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Dealing with an Uncertain Future

In “Competing For The Future,” a detailed study of how companies compete for the future, the authors, G. Hamel and C. Prahalad, asked a wide variety and large number of owners/senior executives the following three questions.

1. What percentage of your time is spent (looking outward) on external rather than internal issues—on understanding, for example, the implications of a particular new technology instead of debating corporate overhead allocations?

2. Of this time spent looking outward, how much do you spend (looking forward) considering how the world may change in five or 10 years rather than worrying about winning the next big contract or responding to a competitor’s pricing move?

3. Of the time devoted to looking outward and forward, how much do you spend working with colleagues to build a deeply shared, well-tested perspective on the future as opposed to a personal and idiosyncratic view?

The answers fall into what Hamel and Prahalad call their “40/30/20 rule.” What this says, and their research supports, is that owners/senior managers spend about 40 percent of their time looking outward. Of that time, about 30 percent is spent looking three or more years into the future. Of that time, about 20 percent is spent building a collective, or in the case of a single proprietor, a reasonable and valid view of the future.

The math then is (40% x 30% x 20% = 2.4%). Although in some companies this figure is less than 1 percent, for most companies let’s call it 3 percent. Let’s also assume the average owner/senior manager works a 50 hour week, 50 weeks per year or 2500 hours. Three percent of 2,500 is 75 hours, or only one and a half weeks per year dealing with the uncertain future.

Owners/senior managers must look to the unknown future and, therefore, by definition, must deal with ambiguity. There seldom seems to be enough time or enough information to make a decision, yet a decision must often be made even in the face of uncertainty. Nevertheless, they often make one or more of the following mistakes.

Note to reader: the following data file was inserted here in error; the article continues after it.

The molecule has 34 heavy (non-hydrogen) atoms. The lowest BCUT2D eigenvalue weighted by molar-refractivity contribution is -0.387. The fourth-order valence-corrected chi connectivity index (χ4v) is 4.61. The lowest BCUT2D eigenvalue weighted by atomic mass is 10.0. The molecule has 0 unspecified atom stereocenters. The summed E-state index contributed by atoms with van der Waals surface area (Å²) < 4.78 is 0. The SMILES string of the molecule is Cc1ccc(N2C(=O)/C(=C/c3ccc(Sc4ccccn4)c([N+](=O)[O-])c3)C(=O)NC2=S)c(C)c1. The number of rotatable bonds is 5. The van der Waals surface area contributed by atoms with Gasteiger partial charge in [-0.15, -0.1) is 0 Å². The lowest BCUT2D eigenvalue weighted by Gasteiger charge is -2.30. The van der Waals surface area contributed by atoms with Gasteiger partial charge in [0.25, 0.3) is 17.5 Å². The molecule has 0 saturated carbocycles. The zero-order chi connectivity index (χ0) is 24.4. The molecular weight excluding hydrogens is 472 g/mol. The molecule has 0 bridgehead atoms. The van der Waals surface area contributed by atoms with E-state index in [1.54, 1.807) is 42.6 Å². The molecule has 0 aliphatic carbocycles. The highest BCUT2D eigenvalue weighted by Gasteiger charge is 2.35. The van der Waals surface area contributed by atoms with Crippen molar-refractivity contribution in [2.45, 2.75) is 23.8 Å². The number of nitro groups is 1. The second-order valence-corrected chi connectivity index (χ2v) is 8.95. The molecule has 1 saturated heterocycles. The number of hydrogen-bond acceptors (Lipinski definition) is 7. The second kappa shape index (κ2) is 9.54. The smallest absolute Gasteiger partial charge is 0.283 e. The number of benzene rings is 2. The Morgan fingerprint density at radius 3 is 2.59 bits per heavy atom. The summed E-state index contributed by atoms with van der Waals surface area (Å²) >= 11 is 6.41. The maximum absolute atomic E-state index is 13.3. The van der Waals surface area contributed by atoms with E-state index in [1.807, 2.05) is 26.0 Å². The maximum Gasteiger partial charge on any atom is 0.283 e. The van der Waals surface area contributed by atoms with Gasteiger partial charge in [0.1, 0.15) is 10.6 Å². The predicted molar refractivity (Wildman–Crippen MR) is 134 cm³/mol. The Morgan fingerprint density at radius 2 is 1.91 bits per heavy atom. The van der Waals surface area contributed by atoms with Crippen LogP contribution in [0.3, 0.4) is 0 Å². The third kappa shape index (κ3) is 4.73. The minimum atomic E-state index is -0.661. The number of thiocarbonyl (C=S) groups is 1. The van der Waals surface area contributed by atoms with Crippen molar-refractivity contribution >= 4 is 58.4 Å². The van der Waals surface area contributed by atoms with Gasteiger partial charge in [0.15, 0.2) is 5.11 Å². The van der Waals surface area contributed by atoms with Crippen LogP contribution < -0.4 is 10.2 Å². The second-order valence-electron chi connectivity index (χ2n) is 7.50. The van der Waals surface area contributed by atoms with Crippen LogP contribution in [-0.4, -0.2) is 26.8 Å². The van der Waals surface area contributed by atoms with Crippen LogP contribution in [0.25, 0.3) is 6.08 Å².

1. Despite the lack of time and adequate information, decisions must be made. However, and unfortunately, owners/managers too often proceed as though the assumptions on which their earlier decisions were premised were hard facts and not uncertain data.

2. Sometimes the hard facts are there to be used to check on the assumptions, but owners/managers either fail to see the implications and ramifications or ignore the facts. They proceed to make decisions and implement them based on untested assumptions.

3. Companies have all the data to determine that a real opportunity exists but make erroneous or inaccurate assumptions about their ability to plan and execute the plan.

4. Companies have, at one point, all the correct data but fail to keep current with the marketplace or its key components. They assume stasis instead of change; they rely on yesterday’s knowledge in today’s world.

In next month’s article, we’ll take a look at six action items to gain insight into dealing with uncertainty, and in the following month we’ll outline six steps that can be taken to help cope with uncertainty.

About the Author

L. Douglas Mault is president of the Executive Advisory Institute in Portland, Ore. You can reach him by calling (888) 428.3331 or (503) 595.8374, or by sending e-mail to

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